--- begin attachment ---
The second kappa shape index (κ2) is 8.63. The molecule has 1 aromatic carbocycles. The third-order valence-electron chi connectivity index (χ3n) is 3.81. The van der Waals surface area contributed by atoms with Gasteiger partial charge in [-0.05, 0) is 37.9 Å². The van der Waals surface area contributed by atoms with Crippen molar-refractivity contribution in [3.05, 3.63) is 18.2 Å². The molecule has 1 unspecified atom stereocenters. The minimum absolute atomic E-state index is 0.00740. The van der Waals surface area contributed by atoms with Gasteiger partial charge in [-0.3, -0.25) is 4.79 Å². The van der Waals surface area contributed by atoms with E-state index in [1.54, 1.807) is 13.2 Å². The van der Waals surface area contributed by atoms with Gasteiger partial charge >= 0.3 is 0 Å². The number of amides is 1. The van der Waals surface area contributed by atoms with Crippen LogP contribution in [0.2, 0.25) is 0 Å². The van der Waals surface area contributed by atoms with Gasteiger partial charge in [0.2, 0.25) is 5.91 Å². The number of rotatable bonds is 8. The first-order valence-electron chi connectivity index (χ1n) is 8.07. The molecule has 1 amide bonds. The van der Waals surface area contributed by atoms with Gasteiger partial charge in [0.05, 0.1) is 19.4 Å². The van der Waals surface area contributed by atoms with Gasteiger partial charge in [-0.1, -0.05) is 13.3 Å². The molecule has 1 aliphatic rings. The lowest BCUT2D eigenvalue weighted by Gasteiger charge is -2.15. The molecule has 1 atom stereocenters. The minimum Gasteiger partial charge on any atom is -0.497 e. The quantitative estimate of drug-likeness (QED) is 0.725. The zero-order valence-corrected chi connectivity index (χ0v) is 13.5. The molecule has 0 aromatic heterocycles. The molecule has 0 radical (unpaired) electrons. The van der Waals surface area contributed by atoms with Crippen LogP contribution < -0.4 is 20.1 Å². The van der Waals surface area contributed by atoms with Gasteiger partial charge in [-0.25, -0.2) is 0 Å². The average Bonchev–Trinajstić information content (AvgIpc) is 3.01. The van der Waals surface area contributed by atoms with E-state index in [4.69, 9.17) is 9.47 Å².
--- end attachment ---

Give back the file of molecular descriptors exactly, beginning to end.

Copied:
The second kappa shape index (κ2) is 8.63. The molecule has 1 aromatic carbocycles. The third-order valence-electron chi connectivity index (χ3n) is 3.81. The van der Waals surface area contributed by atoms with Gasteiger partial charge in [-0.05, 0) is 37.9 Å². The van der Waals surface area contributed by atoms with Crippen molar-refractivity contribution in [3.05, 3.63) is 18.2 Å². The molecule has 1 unspecified atom stereocenters. The minimum absolute atomic E-state index is 0.00740. The van der Waals surface area contributed by atoms with Gasteiger partial charge in [-0.3, -0.25) is 4.79 Å². The van der Waals surface area contributed by atoms with E-state index in [1.54, 1.807) is 13.2 Å². The van der Waals surface area contributed by atoms with Gasteiger partial charge >= 0.3 is 0 Å². The number of amides is 1. The van der Waals surface area contributed by atoms with Crippen LogP contribution in [0.2, 0.25) is 0 Å². The van der Waals surface area contributed by atoms with Gasteiger partial charge in [0.2, 0.25) is 5.91 Å². The number of rotatable bonds is 8. The first-order valence-electron chi connectivity index (χ1n) is 8.07. The molecule has 1 amide bonds. The van der Waals surface area contributed by atoms with Gasteiger partial charge in [0.05, 0.1) is 19.4 Å². The van der Waals surface area contributed by atoms with Gasteiger partial charge in [-0.1, -0.05) is 13.3 Å². The molecule has 1 aliphatic rings. The lowest BCUT2D eigenvalue weighted by Gasteiger charge is -2.15. The molecule has 1 atom stereocenters. The minimum Gasteiger partial charge on any atom is -0.497 e. The quantitative estimate of drug-likeness (QED) is 0.725. The zero-order valence-corrected chi connectivity index (χ0v) is 13.5. The molecule has 0 aromatic heterocycles. The molecule has 0 radical (unpaired) electrons. The van der Waals surface area contributed by atoms with Crippen LogP contribution < -0.4 is 20.1 Å². The van der Waals surface area contributed by atoms with Gasteiger partial charge in [-0.25, -0.2) is 0 Å². The average Bonchev–Trinajstić information content (AvgIpc) is 3.01. The van der Waals surface area contributed by atoms with E-state index in [4.69, 9.17) is 9.47 Å².